Clients are expected to monitor substance use (see Table 8.1) and complete homework exercises between sessions. When abstinence is violated, individuals typically also have an emotional response consisting of guilt, shame, hopelessness, loss of control, and/or a sense of failure; they may use drugs or alcohol in an attempt to cope with the negative feelings that resulted from their abstinence violation. A person may experience a particularly stressful emotional event in their lives and may turn to alcohol and/or drugs to cope with these negative emotions. An abstinence violation can also occur in individuals with low self-efficacy, since they do not feel very confident in their ability to carry out their goal of abstinence.
While abstinence is the only guaranteed method for avoiding disease and pregnancy, current discourse generally considers abstinence-only programs to be ineffective. Some educators advocate instead for emphasizing the benefits of abstinence and then teaching strategies for avoiding disease, promoting healthy sexuality, and ensuring emotional needs are met. Abstinence is commonly used to refer to complete avoidance of sexual behaviors, particularly among children and adolescents. A person, by contrast, who vows not to have sex until marriage has committed to abstinence until marriage. Helping clients develop positive addictions or substitute indulgences (e.g. jogging, meditation, relaxation, exercise, hobbies, or creative tasks) also help to balance their lifestyle6. Global self-management strategy involves encouraging clients to pursue again those previously satisfying, nondrinking recreational activities.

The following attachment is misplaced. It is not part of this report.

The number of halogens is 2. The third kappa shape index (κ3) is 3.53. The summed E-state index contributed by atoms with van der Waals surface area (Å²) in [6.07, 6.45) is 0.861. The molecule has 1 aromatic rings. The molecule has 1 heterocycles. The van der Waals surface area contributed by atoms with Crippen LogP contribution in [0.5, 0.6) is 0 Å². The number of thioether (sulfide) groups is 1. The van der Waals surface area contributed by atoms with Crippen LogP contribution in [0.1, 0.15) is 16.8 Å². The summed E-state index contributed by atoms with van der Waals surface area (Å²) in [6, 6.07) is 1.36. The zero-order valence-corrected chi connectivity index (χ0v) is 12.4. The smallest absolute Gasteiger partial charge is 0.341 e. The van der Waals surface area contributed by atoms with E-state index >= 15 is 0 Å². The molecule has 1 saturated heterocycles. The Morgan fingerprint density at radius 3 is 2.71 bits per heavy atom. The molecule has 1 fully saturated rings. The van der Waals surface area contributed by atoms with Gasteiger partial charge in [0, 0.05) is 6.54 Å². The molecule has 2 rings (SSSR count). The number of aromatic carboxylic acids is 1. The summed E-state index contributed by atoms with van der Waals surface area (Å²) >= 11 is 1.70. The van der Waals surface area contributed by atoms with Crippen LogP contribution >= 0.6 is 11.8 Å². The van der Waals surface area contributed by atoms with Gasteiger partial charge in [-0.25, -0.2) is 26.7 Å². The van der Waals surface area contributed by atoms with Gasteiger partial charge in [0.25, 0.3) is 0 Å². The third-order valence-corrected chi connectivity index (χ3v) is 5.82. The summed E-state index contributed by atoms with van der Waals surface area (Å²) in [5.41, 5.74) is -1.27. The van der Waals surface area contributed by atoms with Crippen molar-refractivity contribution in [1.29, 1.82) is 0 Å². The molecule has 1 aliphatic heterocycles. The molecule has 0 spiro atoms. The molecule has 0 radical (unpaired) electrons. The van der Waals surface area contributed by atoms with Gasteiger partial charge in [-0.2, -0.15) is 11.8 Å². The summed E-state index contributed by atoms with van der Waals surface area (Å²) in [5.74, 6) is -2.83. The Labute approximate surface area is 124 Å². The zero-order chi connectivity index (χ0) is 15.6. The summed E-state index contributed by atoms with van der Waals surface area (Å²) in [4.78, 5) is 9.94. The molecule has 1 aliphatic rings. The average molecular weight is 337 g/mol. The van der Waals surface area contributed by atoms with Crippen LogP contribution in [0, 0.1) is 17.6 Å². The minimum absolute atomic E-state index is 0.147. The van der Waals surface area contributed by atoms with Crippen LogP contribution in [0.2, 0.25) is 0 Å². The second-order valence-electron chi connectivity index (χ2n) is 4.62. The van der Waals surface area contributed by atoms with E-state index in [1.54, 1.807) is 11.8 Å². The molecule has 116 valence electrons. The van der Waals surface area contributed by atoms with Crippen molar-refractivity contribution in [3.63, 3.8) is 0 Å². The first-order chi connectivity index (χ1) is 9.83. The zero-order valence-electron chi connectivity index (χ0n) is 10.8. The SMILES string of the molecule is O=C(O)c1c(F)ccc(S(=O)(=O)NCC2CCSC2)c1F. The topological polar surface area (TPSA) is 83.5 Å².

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An individual progresses through various stages of changes and the movement is influenced by several factors. Stages imply a readiness to change and therefore the abstinence violation effect TTM has been particularly relevant in the timing of interventions. Matching interventions to the stage of change at which an individual is, can maximize outcome.